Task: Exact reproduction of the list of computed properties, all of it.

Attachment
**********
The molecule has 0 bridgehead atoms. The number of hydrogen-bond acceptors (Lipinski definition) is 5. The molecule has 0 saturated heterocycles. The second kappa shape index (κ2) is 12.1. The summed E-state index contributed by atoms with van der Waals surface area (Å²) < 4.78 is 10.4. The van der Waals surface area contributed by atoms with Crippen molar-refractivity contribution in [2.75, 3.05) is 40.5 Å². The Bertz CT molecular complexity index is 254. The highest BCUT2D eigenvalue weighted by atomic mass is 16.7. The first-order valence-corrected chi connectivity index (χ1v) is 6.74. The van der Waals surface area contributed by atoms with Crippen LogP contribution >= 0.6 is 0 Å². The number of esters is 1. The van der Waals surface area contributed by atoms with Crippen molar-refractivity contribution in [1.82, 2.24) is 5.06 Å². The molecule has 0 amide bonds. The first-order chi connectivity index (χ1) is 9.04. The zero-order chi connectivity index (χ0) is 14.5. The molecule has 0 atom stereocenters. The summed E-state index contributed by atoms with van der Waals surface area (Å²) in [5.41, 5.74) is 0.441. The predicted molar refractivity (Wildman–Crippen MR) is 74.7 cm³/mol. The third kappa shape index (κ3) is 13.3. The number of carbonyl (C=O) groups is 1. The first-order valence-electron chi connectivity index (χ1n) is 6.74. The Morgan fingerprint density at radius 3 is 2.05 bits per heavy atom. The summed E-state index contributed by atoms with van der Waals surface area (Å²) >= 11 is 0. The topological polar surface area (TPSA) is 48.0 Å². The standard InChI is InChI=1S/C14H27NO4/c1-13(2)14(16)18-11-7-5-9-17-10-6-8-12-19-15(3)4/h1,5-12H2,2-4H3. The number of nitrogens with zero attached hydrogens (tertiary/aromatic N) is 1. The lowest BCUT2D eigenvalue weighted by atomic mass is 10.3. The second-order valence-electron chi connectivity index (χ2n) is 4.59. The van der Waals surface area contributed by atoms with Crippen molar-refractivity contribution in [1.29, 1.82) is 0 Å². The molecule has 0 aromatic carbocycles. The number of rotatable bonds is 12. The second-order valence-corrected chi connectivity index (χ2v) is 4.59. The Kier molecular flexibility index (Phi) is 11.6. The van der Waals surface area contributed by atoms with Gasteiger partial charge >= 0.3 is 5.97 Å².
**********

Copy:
The molecule has 0 bridgehead atoms. The number of hydrogen-bond acceptors (Lipinski definition) is 5. The molecule has 0 saturated heterocycles. The second kappa shape index (κ2) is 12.1. The summed E-state index contributed by atoms with van der Waals surface area (Å²) < 4.78 is 10.4. The van der Waals surface area contributed by atoms with Crippen molar-refractivity contribution in [2.75, 3.05) is 40.5 Å². The Bertz CT molecular complexity index is 254. The highest BCUT2D eigenvalue weighted by atomic mass is 16.7. The first-order valence-corrected chi connectivity index (χ1v) is 6.74. The van der Waals surface area contributed by atoms with Crippen LogP contribution >= 0.6 is 0 Å². The number of esters is 1. The van der Waals surface area contributed by atoms with Crippen molar-refractivity contribution in [1.82, 2.24) is 5.06 Å². The molecule has 0 amide bonds. The first-order chi connectivity index (χ1) is 9.04. The zero-order chi connectivity index (χ0) is 14.5. The molecule has 0 atom stereocenters. The summed E-state index contributed by atoms with van der Waals surface area (Å²) in [5.41, 5.74) is 0.441. The predicted molar refractivity (Wildman–Crippen MR) is 74.7 cm³/mol. The third kappa shape index (κ3) is 13.3. The number of carbonyl (C=O) groups is 1. The first-order valence-electron chi connectivity index (χ1n) is 6.74. The Morgan fingerprint density at radius 3 is 2.05 bits per heavy atom. The summed E-state index contributed by atoms with van der Waals surface area (Å²) >= 11 is 0. The topological polar surface area (TPSA) is 48.0 Å². The standard InChI is InChI=1S/C14H27NO4/c1-13(2)14(16)18-11-7-5-9-17-10-6-8-12-19-15(3)4/h1,5-12H2,2-4H3. The number of nitrogens with zero attached hydrogens (tertiary/aromatic N) is 1. The lowest BCUT2D eigenvalue weighted by atomic mass is 10.3. The second-order valence-electron chi connectivity index (χ2n) is 4.59. The van der Waals surface area contributed by atoms with Crippen molar-refractivity contribution in [1.29, 1.82) is 0 Å². The molecule has 0 aromatic carbocycles. The number of rotatable bonds is 12. The second-order valence-corrected chi connectivity index (χ2v) is 4.59. The Kier molecular flexibility index (Phi) is 11.6. The van der Waals surface area contributed by atoms with Gasteiger partial charge >= 0.3 is 5.97 Å².